Hirth HM 60

The Hirth HM 60 was a four-cylinder inverted air-cooled inline aircraft engine designed in 1923 and first sold in 1924. The engine was of very high quality, and its sales success contributed to Hirth's rapid pre-war expansion. It was a popular engine for light aircraft delivering 80 hp (60 kW) at 2,300 rpm. Later Hirth engines built upon the HM 60's success and provided greater power with many of the same design features.

Specifications (HM 60R2)

General characteristics
   Type 4-cylinder air-cooled inverted inline engine
Bore 102 mm (4 in)
              Stroke 110 mm (4.33 in)
                                                   Displacement 3.6 L (220 cu in)
Length 856 mm (33.7 in)
Width 391 mm (15.4 in)
Height 688 mm (27.1 in)
Dry weight 97 kg (214 lb)


   Valvetrain 1 inlet and 1 exhaust valve per cylinder
Fuel system Carburetor
              Fuel type 74 octane
                                         Cooling system Air-cooled


   Power output 80 hp (60 kW) at 2,400 rpm
Compression ratio 5.8:1
                           Power-to-weight ratio 0.3 hp/lb (507 W/kg) at cruise speed

Walter Minor 4-III

The Walter Minor is a family of four, six and twelve-cylinder inverted inline air-cooled engine used on light aircraft. First produced in 1929, the Minor engines have steel cylinders, aluminum heads and overhead valves, with identical bore and stroke of 105 mm (4.1 in) and 115 mm (4.5 in), respectively. Typical power ratings varied from 105 hp to 160 hp.

Specifications (Minor 4-cylinder)

General characteristics
   Type 4-cylinder inverted inline air-cooled
Bore 105mm (4.14 in)
              Stroke 115mm (4.53 in)
                                      Displacement 4 Liter (244 cu in)
Length 1,119mm (44.09 in)
Width 440mm (17.32 in)
Height 630mm (24.80 in)
Dry weight 93kg (205 lb)


   Valvetrain 1 inlet and 1 exhaust valve per cyclinder
Fuel system 1 claudel carburetor
              Fuel type 68 octane
                                           Cooling system Air-cooled


   Power output 95 hp at 2,550 rpm
Compression ratio 5.3:1
        Power-to-weight ratio 2.41lb/hp at cruise power


The Elizalde Tigre IV, also known as the ENMA Tigre IV, is a Spanish four-cylinder inverted air-cooled engine designed and built by Elizalde SA shortly after the Spanish Civil War.

Specifications (Tigre IVA)

General characteristics
    Type Four-cylinder, in-line, inverted, air-cooled
Bore 120 mm (4.72 in)
              Stroke 140 mm (5.512 in)
                                                Displacement 6.3 L (386.3 cu in)
Length 1144 mm (43.89 in)
Width 400 mm (15.76 in)
Height 877 mm (34.55 in)
Dry weight 120 kg (264 lbs)


   Valvetrain Overhead valve
Fuel system Carburettor
Cooling system Air-cooled


   Power output 93 kW (125 hp) at 2,200 rpm
Compression ratio 6:1
             Power-to-weight ratio 0.77 kW/kg (0.47 hp.lb)


Currently, it is possible to install a little more modern engines such us LOM M332 or some sort of Lycoming.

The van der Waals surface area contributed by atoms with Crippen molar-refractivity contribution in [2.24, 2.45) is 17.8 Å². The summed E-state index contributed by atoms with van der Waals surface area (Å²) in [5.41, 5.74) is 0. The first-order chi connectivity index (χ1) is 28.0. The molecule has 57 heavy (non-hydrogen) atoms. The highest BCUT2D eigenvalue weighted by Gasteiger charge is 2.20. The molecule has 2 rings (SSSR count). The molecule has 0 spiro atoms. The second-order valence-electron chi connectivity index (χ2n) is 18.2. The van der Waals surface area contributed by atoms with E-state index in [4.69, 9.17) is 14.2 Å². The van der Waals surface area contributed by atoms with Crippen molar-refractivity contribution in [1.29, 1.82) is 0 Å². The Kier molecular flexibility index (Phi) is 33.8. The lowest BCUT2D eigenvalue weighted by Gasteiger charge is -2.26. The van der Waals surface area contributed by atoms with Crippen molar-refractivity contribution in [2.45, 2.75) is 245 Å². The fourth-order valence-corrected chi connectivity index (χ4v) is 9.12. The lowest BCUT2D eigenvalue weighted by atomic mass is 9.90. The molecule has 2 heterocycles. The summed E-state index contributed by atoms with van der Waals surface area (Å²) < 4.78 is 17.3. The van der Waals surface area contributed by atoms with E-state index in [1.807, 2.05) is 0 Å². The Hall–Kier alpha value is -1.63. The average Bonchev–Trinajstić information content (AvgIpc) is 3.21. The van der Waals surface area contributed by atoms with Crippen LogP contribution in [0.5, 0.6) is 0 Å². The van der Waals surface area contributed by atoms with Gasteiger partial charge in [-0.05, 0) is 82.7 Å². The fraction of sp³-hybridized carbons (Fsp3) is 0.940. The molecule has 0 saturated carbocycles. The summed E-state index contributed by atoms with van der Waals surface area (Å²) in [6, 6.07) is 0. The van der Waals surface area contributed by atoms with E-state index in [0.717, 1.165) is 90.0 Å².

LOM M332

M332 aero engine is an internal combustion four-stroke air-cooled four-cylinder inverted inline engine with low-pressure fuel priming before inlet valves and with a disengageable supercharger. The propeller is fitted directly on the front end of the crankshaft.


General characteristics
   Type 4-cylinder inverted air-cooled supercharged inline engine
Bore 105 mm (4.13 in)
              Stroke 115 mm (4.53 in)
                                                                              Displacement 3.98 L (247.9 cu in)
Length 1,102 mm (43.4 in)
Width 425 mm (16.7 in)
Height 628 mm (24.7in)
Dry weight 102 kg (225 lb)


   Valvetrain two camshaft operated valves per cylinder,
sodium filled exhaust valve
Supercharger Centrifugal
Fuel system Low pressure fuel injection
Fuel type Min 72 octane unleaded or 80 octane leaded
                                                     Cooling system Air-cooled


                                               Power output 104 kW (140 hp) at 2,700 rpm (take-off)


Lycoming O-320

The Lycoming O-320 is a large family of 92 different normally aspirated, air-cooled, four-cylinder, direct-drive engines commonly used on light aircraft such as the Cessna 172 and Piper Cherokee. Different variants are rated for 150 or 160 horsepower (112 or 119 kilowatts). As implied by the engine's name, its cylinders are arranged in horizontally opposed configuration and a displacement of 320 cubic inches (5.24 L).

Specifications (O-320-A1A)

General characteristics
   Type Four-cylinder air-cooled horizontally opposed engine
Bore 5.125 in (130.18 mm)
              Stroke 3.875 in (98.43 mm)
                                                                      Displacement 319.8 cu in (5.24 l)
Dry weight 244 lb (111 kg)


   Valvetrain Two overhead valves per cylinder
Fuel system Updraft carburetor
              Fuel type Minimum grade of 80/87 avgas
Oil system Wet sump
                               Cooling system Air-cooled


                  Power output 150 hp (112 kW)
Compression ratio 7:1
Power-to-weight ratio 1.63 lb/hp (0.99 kW/kg)
rest metalprocess razem sylt